Reading slope will also be useful for people who struggle to find the subtle flow of greens, although being on a practice green would equate to immediate feedback on a ‘test’ putt.  This could reduce the necessity for the pro version, however the addition of the bubble level adds confidence and visual representation of the potential slope at the target position.  It will likely lead to a better understanding of slope versus break over time.

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The selection of black for the disk was smart.  Not only is it extremely easy to see in the peripheral of putting setup, it reads much like a hole to the untrained eye.  Testing included various other methods such as tees in the ground and various large ball markers, and the Dead Zero Putting Disk was by far the best visual performance when focusing on the putting stroke.  As golfers are creatures of habit by nature (see: any pre-shot routine), focusing on a black disk and equating that to the dark edges of a standard golf hole was a major added benefit.

One of the most valuable assets to the Dead Zero Putting Disk is the compact size without the reduction in feedback.  Sure, placing a tee in the ground and putting to it reduces target size, however it does not indicate which balls would go into a regular hole despite barely missing.  In the case of the Dead Zero Putting Disk, glancing blows represent made putts, which is both valuable in knowledge, and rewarding to the person practicing.

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The quality weight of the Dead Zero Putting Disk provides users the ability to putt firmly towards the hole without worry of knocking the device over or off in another direction.  While some movement occurs on extremely firm putts, it’s only a fraction different from the previous position, and not enough to warrant concern.  In addition to the weighting, the rounded edge often sends accurate putts off to the side, leaving the device open for the next ball to make clean contact.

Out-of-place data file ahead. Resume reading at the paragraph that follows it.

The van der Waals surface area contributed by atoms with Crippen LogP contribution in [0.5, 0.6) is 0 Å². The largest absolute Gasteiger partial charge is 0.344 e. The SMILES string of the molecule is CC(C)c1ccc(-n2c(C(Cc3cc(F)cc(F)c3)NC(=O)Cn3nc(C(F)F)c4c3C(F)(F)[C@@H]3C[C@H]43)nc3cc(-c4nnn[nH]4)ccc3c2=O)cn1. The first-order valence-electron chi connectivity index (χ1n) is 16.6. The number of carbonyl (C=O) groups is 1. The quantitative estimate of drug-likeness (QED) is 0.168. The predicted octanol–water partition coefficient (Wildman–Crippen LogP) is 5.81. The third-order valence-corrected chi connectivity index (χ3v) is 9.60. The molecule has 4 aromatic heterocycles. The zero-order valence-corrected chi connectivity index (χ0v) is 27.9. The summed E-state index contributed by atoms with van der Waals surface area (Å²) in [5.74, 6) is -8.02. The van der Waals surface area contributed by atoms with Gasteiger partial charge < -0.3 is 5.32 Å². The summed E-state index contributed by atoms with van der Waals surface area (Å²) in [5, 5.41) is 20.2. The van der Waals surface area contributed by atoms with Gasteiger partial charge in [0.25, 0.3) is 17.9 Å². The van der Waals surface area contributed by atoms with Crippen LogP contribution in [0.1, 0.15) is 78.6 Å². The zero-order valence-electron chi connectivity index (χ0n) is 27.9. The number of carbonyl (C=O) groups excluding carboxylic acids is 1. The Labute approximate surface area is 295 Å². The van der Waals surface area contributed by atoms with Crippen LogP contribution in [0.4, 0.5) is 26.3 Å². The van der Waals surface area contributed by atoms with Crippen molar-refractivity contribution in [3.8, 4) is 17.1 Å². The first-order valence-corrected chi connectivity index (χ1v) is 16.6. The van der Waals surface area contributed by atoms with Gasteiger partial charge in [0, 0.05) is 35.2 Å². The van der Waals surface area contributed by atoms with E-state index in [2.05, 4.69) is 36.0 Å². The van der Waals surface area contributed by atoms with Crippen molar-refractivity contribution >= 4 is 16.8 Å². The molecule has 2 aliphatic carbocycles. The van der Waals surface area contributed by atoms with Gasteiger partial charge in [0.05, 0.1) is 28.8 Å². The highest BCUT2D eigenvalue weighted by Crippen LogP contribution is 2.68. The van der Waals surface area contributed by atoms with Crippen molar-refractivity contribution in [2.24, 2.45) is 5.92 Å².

One of the biggest concerns introduced by the idea of using a sizeable putting disk was the inability to ‘finish’ putts as the device knocks them off their original line.  In reality, the Dead Zero Putting Disk is only wide enough to hit balls which are destined for the bottom of a regulation size cup, leaving little need to hit them a second time.  It does not represent which balls would run by further than the 17 inches and lip the cup, but testing seemed quite clear which balls had too much pace heading towards the hole.

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There are a lot of options available to golfers for putting improvement, but the versatility of the dead Zero Pro Putting Disk far exceeded expectations and proved to be a very useful device.  Whether golfers are seeking their own defined area of a putting green, or are simply trying to make the hole look larger on course, this unit will accommodate their needs extremely well.  For more information on the Dead Zero Pro Putting Disk, visit www.DeadZeroPutting.com.

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Category: Accessories, Equipment, Headlines & News, Putters

About the Author ()

Dan Edwards is a THP staff writer that currently resides in southern Ohio. He is a low index player that has a long-held love for taking in and sharing knowledge about golf equipment.

Comments (4)

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  1. Nebgolfer says:

    Great review, and sounds like a very useful product. I think the pro version with the level on top would really help me see and understand break in putts a lot better.

  2. #Cookie says:

    Appreciate the review and detail on this product Dan. This blends in well with the “max break / foot past the cup” mentality that I now have on the greens as I’ve learned about how the hole shrinks depending on where the ball is coming from. Appears to be a respectable value at less than $30.

  3. Matt Maynard says:

    Great review on what seems to be a very useful product. I would be interested to see how the level holds up over time for the pro version. I find that at less than $30 is a reasonable price.

  4. Jeff Spicoli says:

    Seems like a nice product and easy to tote and use. Nicely done, Dan.